On Smoking and Death

“I don’t want to quit smoking,” my patient says with her face firmly set.  I’m taken aback.

“I don’t think that’s true,” I say,” you just told me you quit, then you started again because your brother and grandson died in the past few months and you’re struggling with the loss.  I don’t think it’s that you don’t want to quit, it’s just that quitting while you’re coping with emotional trauma probably seems too tall an order.”  She becomes tearful and wipes her eyes with a tissue.

I can’t fix any of this for her.  I can’t bring her family members back, I can’t take the rest of her stressors away, I can’t cure her of the multiple diseases that rack up such high medical bills, and I can’t even offer her a very effective tobacco cessation treatment.  She is already on antidepressants with a long history of depression, she has tried, and didn’t find too helpful, the various tobacco cessation aids, the ones that didn’t give her nightmares or cause her to consider killing herself, that is.  Perhaps the least I can offer is compassion and attempt not to be another person she sees the need to defend herself against.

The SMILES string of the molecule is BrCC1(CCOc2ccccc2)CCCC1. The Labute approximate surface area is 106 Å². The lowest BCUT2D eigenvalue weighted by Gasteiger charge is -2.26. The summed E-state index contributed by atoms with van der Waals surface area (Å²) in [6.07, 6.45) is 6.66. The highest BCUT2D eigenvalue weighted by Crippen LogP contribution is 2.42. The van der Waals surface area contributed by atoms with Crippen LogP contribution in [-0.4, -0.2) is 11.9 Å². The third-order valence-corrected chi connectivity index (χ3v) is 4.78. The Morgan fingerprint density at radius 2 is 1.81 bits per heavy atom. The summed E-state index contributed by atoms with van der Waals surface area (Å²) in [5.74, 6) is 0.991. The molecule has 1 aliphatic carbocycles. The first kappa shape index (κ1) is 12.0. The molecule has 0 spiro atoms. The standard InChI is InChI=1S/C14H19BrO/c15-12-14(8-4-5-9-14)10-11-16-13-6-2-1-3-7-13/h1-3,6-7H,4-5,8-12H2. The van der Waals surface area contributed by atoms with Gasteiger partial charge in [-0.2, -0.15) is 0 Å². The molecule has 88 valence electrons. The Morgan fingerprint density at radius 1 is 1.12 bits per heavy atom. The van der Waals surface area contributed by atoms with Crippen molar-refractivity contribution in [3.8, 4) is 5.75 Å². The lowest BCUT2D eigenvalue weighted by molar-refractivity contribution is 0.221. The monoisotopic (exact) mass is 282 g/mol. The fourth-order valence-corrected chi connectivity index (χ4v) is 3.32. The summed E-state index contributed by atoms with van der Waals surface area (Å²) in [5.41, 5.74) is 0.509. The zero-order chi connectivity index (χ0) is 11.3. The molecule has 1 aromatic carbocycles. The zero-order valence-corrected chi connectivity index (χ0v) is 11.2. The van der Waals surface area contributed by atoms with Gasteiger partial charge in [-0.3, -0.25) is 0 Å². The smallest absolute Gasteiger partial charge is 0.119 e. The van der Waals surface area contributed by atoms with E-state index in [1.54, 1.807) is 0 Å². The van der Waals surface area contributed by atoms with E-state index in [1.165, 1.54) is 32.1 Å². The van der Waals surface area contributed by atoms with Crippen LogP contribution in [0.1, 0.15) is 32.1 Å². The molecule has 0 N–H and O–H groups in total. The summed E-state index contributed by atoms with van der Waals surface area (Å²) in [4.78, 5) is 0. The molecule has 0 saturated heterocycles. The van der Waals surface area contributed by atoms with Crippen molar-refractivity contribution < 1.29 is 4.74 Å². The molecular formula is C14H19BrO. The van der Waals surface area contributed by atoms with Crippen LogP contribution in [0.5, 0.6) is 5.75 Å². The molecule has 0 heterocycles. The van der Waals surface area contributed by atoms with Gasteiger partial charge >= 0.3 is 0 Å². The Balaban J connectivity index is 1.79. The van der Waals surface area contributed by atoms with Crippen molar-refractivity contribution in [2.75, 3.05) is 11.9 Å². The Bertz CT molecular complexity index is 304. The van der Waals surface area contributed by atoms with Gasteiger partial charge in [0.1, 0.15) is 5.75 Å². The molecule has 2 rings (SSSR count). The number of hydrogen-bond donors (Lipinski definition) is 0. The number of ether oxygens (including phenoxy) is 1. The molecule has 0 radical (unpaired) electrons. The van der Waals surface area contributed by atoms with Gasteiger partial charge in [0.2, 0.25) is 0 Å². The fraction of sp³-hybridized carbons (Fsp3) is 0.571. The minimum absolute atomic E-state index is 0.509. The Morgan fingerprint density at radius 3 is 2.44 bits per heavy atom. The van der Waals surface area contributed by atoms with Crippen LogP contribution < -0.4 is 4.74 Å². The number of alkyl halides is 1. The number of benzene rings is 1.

Nighthawks by Edward Hopper.

2 Responses to “On Smoking and Death”
  1. J-M says:

    I’m wiping away a tear too. I know just what this woman is feeling about the whole thing. The one drug that “takes the edge off” is the one we MUST give up. Recently I was given HELL about my electronic cigarette by a medical “professional”. So no matter what I do, I’m still the same old stupid woman who “refuses” to give up something that actually helps. I’m back to smoking the real thing, even though I know it’s bad for my body. (but good for my mental health) Chantix made me want to kill myself. I guess that would be a way to quit smoking, no? I shouldn’t have listened to the nasty little perfect and pure resident and I wouldn’t be smoking real cigarettes again. Some “mature” behavior on my part…

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